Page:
Ammani review- Honest attempt
Ammani review- Honest attempt
Thursday 13 October 2016
Lakshmy Ramakrishnan, Nitin Sathya, Subbalakshmi
Watching a meaningful film made with honesty, without being preachy comes under the rarest of the rare category in Tamil. In Ammani, Lakshmy Ramakrishnan has played three different roles with striking perfection.
Being a responsible writer, she has conveyed a relevant message to the society. As a director, she has woven all those feel good factors within the commercial format of film making. And above all she charms us with her impeccable performance playing the lead role. To be precise, Lakshmy has hit the bull’s eye with Ammani!
As a widowed working mother, Saalama’s (Lakshmy) life is filled with woes that her elder son is an alcoholic while the younger one is a puppet dancing to his wife’s tunes and the newly arrived grandson is just waiting for the right time to get her pension money.
Saalama showers unconditional love on her sons and grandchildren. she wallops her drunkard son and the very next day, she feeds him with the same hands. She quarrels with her grandson on the first meet and few minutes later, cooks sumptuous mutton curry for him.
Saalama is one among the bold women, whom we meets in our day-to-day life but goes unnoticed because we have no time to appreciate their struggle. We have Mother Teresa and Jhansi Rani in our country but women like Saalama is also fighting tough battles on a day-to-day basis.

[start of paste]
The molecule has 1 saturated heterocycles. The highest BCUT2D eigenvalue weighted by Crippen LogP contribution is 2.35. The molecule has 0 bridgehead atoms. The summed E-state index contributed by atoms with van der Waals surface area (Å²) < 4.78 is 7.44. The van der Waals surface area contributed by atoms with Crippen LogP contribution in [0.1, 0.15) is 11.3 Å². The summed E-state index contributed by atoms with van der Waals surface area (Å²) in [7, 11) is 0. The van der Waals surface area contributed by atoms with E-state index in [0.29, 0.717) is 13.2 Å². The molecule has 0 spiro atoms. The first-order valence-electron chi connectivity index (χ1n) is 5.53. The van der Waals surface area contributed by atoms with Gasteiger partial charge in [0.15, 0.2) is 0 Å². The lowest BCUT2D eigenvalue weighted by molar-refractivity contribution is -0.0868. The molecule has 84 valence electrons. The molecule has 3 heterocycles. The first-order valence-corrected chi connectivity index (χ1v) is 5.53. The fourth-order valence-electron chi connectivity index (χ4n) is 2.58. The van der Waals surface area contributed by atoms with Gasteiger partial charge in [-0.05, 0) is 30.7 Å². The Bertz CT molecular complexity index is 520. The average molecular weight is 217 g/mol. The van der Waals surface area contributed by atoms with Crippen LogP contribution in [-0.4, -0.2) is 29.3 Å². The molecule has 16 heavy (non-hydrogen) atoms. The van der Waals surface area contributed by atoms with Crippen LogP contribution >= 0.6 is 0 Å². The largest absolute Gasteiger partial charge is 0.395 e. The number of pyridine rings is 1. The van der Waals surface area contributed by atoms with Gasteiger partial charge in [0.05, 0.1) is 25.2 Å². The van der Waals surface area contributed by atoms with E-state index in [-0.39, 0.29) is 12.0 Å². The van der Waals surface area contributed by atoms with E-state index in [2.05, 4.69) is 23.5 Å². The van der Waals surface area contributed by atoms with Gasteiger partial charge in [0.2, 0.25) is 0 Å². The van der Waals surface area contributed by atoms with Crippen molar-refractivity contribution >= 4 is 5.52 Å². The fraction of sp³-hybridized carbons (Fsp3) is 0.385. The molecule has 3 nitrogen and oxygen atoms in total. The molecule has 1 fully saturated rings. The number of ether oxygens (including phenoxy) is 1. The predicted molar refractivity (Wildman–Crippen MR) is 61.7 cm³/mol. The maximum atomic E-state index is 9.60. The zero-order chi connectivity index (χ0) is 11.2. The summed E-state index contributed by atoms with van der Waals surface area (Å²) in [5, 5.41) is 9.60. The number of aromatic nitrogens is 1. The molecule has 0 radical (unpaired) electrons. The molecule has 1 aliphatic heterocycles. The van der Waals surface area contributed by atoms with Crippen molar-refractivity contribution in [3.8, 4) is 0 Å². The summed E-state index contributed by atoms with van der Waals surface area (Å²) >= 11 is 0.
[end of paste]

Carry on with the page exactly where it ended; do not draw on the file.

Then there is this 82 years old Ammani (Subbalakshmi), who leads her life by selling waste plastic bottles but only with great enjoyment and less expectations. Twenty years from now, Saalama’s life could be analogous to Ammani because she has already written the will for her two sons and only six thousand remaining in her pension amount. As an audience, we can feel the emotional trauma of Saalama and that’s where, Lakshmy shines as a writer and performer!
What really works for Ammani is the gentle screenplay without any gimmicks or drama.
Among many beautifully written scenes, loved the subtle part where Ammani takes the empty brandy bottle kept under Saalama’s pillow. Facing too many problems in her life, Saalama drinks and this scene is handled with maturity!
Another out-of-the-box situation, which really impressed is the scene where Lakshmy imagines how her death should be and introduced a Kuthu song to celebrate the moment.
In the opening scene of the film, a man runs far from Saalama’s house and the decibel of his voice varies as if we were there for real, such is the quality of sound design provided by Tapas Nayak in Ammani. K’s background score perfectly suits the mood of the film, especially the Mazhai Ingillaye number rightly inspires us in the situation where we would have weeped, provided Ammani is a regular film supported by a template score.
Similarly, Imran Ahmedh’s top angle shots are breathtaking and given the fact that the film was majorly canned inside a tiny house in Vyasarpadi, he has done an amazing job. Also, all the shot divisions are perfect that we couldn't think of a scene where a particular angle is irrelevant. When was the last time, we saw a movie with such great finesse?
Another advantage for Ammani is that the film is completely engaging with the 90 minutes running time and there was no dull moment. If you are a genuine movie buff, book your tickets and spread the word!
Ammani review: Verdict: Honest attempt